To escape the heat Erik and I hopped on a bus headed for cooler and wetter climates in the Cameron Highlands. Well, due to the Tour de Malaysia passing through the same area that day a four hour bus ride turned into an eight hour bus ride, some of which was spent at a complete stand still. Several people got off the bus, convinced that they could walk faster. This did, however, allow us to get a pretty good look at some of the more touristy attractions in the area such as the strawberry farms, bee farms, and reptile/butterfly centers which we both decided we would not be visiting to stroll with the throngs of people wearing strawberry hats, strawberry umbrellas and strawberry balloons.
Our room had a little mildew and the owner was a little pushy with his tour company, but the common room was hopping and the showers were hot. Soon, our two-night stopover effortlessly tuned into a four-night stay.
Tanah Rata, the main accommodation hub in the Cameron Highlands was smaller than I expected and centers around a main street about a quarter of a mile long, with small side streets with some hotels, and yes, even a Starbucks. The prices were slightly higher than in Penang, but I think we were spoiled there, and we quickly found our favorite Malay food joint and a good Indian café for our daily morning roti and coffee.
One of the main attractions that we were interested in were the many tea estates that are scattered throughout the area. Although, we could easily have reached some of them by local, bus we choose the more adventurous and cheaper option of hiking to a plantation about a three hour walk away.
The beginning of the trail starting just outside town was tame enough, and even paved with painted slabs, and when we passed a couple veering off onto a very steep trail up a mountain in flip flops I was emboldened.
At some point we had planned to branch off onto a shortcut we had read about, but when we found it and Erik scouted the first hundred feet, it was so overgrown we were sure that we would be lost in the jungle forever and opted to remain on the current path that would lead us to the road the tea estate was on. Further on, we encountered a hand written sign warning that from that point on, the trail could be dangerous and difficult especially when wet and was not suitable for children.
After walking back the 5km to the trail head, we were somehow able to find the end of the trail that we had failed to find before, although I’m not sure that it was much of an improvement. The part we had missed by cutting through someone’s farm was incredibly narrow, muddy, difficult to see and steep! I almost fell several times and managed to miss-step off the trail down a slope and cover myself in mud. It continued to rain on us most of the way back making it quite an adventure but I wasn’t sad to see the outskirts of Tanah Rata on our way back. I think Erik was relived as well.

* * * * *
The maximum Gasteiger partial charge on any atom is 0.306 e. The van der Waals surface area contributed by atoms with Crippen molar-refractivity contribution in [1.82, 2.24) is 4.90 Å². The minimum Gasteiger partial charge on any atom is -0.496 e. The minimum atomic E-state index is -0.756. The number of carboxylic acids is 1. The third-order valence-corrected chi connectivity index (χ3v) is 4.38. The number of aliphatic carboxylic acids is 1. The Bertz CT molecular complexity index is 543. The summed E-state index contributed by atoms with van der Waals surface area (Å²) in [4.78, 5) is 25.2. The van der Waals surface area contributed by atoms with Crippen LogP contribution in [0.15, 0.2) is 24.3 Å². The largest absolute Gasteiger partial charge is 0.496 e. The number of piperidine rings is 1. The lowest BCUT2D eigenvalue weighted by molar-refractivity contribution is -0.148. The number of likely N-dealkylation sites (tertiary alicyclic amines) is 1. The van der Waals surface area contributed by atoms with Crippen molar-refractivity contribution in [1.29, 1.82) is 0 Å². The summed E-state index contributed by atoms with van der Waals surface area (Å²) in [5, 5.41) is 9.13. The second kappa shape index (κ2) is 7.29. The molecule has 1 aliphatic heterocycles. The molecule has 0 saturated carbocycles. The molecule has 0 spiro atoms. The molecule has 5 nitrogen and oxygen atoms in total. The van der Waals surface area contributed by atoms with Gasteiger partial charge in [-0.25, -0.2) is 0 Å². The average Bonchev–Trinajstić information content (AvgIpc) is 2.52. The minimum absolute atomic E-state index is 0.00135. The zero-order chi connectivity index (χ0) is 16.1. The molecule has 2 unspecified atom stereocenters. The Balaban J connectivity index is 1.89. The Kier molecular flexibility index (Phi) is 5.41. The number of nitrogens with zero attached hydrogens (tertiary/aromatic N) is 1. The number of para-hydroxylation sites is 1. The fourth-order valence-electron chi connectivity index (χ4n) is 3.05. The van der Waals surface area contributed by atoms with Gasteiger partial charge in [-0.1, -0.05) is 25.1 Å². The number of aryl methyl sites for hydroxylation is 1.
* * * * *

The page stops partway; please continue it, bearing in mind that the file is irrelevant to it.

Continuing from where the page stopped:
After he returned and took a warm shower we headed out to sample some of the regions specialties. We found a cute café overlooking the main road named Lord’s Scone that apparently was so named after the Lord himself instructed the café to change its name to the current. We had wonderful scones, fresh strawberry jam and cream although I’m not sure that it could compare to the cream tea that we had in Somerset, England last summer.
One tactic widely used by hostels in Asia is to provide decent rooms at very democratic prices and then hope to make up the difference by either selling tours or transfer services to their guests which they receive a commission from. Unfortunately this was the case at our hostel in Tanah Rata. Upon arrival our host went through a thorough explanation of all of the tours and transfer services offered, and when we feigned ignorance and said we didn’t yet know what we wanted to do he told us to return to him by 6:00pm to let him know. Of course we did not, which apparently gave him permission to ask us several times if we had decided where we were going next or what tour we wanted to do. While Erik was off climbing a mountain he came and sat at my table to tell me all about how guests buying transfer services and tours really helped him out. Again I politely asked some questions and told him that we didn’t yet know where we were going next, a white lie. When Erik returned we quickly went to the bus station to book a seat on a bus to Kuala Lumpur which was considerably cheaper than the minivan transfer our host was trying to push. Of course we awkwardly encountered him on our way back from the bus station and I don’t think he was too sad to see us freeloaders leave the next morning. I felt a little bad because basically our low room price was subsidized by unsuspecting travelers who do book these overpriced services, but believe that as an independent traveler I should be able to seek out the most economic and convenient services that I can find and felt a little satisfaction for not succumbing to our hosts skills of persuasion and guilt.